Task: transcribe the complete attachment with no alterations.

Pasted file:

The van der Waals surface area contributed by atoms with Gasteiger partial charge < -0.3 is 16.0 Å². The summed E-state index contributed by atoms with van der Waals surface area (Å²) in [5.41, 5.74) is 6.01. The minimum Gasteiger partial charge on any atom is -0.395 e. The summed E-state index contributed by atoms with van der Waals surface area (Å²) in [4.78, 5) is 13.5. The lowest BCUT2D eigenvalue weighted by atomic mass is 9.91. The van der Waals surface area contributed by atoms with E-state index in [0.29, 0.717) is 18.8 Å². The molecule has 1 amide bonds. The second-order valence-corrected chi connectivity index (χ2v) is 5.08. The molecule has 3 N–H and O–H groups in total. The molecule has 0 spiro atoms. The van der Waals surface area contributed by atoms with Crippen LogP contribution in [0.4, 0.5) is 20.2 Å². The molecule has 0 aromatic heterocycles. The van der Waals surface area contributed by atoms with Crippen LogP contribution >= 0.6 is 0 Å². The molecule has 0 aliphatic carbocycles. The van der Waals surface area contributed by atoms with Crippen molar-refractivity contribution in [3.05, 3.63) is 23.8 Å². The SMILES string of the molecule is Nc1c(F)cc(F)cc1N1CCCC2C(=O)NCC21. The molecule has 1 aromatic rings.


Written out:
The van der Waals surface area contributed by atoms with Gasteiger partial charge < -0.3 is 16.0 Å². The summed E-state index contributed by atoms with van der Waals surface area (Å²) in [5.41, 5.74) is 6.01. The minimum Gasteiger partial charge on any atom is -0.395 e. The summed E-state index contributed by atoms with van der Waals surface area (Å²) in [4.78, 5) is 13.5. The lowest BCUT2D eigenvalue weighted by atomic mass is 9.91. The van der Waals surface area contributed by atoms with E-state index in [0.29, 0.717) is 18.8 Å². The molecule has 1 amide bonds. The second-order valence-corrected chi connectivity index (χ2v) is 5.08. The molecule has 3 N–H and O–H groups in total. The molecule has 0 spiro atoms. The van der Waals surface area contributed by atoms with Crippen LogP contribution in [0.4, 0.5) is 20.2 Å². The molecule has 0 aromatic heterocycles. The van der Waals surface area contributed by atoms with Crippen LogP contribution >= 0.6 is 0 Å². The molecule has 0 aliphatic carbocycles. The van der Waals surface area contributed by atoms with Crippen molar-refractivity contribution in [3.05, 3.63) is 23.8 Å². The SMILES string of the molecule is Nc1c(F)cc(F)cc1N1CCCC2C(=O)NCC21. The molecule has 1 aromatic rings.